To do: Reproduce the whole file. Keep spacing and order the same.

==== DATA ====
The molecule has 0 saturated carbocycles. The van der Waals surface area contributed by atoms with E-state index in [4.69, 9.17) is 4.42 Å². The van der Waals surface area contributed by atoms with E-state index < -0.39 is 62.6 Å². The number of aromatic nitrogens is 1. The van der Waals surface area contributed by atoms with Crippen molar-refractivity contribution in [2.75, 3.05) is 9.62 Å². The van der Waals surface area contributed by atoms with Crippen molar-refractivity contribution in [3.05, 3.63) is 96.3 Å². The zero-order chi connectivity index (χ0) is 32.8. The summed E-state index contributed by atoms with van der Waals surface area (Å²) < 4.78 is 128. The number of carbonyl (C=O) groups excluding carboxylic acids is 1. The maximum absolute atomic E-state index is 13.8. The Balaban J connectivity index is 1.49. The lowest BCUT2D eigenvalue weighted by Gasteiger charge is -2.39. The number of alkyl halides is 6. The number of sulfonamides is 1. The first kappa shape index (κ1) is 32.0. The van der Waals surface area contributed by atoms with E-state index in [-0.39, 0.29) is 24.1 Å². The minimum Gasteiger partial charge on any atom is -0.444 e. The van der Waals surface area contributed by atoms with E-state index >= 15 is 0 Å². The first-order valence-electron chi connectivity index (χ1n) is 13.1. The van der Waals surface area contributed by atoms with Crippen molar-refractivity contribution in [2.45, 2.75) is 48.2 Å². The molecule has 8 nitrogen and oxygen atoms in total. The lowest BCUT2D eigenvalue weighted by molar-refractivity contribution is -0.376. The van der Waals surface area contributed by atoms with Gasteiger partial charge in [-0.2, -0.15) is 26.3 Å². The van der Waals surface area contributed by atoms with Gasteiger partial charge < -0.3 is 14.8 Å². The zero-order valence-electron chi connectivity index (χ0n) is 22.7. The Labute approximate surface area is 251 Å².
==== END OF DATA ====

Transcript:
The molecule has 0 saturated carbocycles. The van der Waals surface area contributed by atoms with E-state index in [4.69, 9.17) is 4.42 Å². The van der Waals surface area contributed by atoms with E-state index < -0.39 is 62.6 Å². The number of aromatic nitrogens is 1. The van der Waals surface area contributed by atoms with Crippen molar-refractivity contribution in [2.75, 3.05) is 9.62 Å². The van der Waals surface area contributed by atoms with Crippen molar-refractivity contribution in [3.05, 3.63) is 96.3 Å². The zero-order chi connectivity index (χ0) is 32.8. The summed E-state index contributed by atoms with van der Waals surface area (Å²) < 4.78 is 128. The number of carbonyl (C=O) groups excluding carboxylic acids is 1. The maximum absolute atomic E-state index is 13.8. The Balaban J connectivity index is 1.49. The lowest BCUT2D eigenvalue weighted by Gasteiger charge is -2.39. The number of alkyl halides is 6. The number of sulfonamides is 1. The first kappa shape index (κ1) is 32.0. The van der Waals surface area contributed by atoms with E-state index in [-0.39, 0.29) is 24.1 Å². The minimum Gasteiger partial charge on any atom is -0.444 e. The van der Waals surface area contributed by atoms with E-state index >= 15 is 0 Å². The first-order valence-electron chi connectivity index (χ1n) is 13.1. The van der Waals surface area contributed by atoms with Crippen molar-refractivity contribution in [2.45, 2.75) is 48.2 Å². The molecule has 8 nitrogen and oxygen atoms in total. The lowest BCUT2D eigenvalue weighted by molar-refractivity contribution is -0.376. The van der Waals surface area contributed by atoms with Gasteiger partial charge in [-0.2, -0.15) is 26.3 Å². The van der Waals surface area contributed by atoms with Gasteiger partial charge < -0.3 is 14.8 Å². The zero-order valence-electron chi connectivity index (χ0n) is 22.7. The Labute approximate surface area is 251 Å².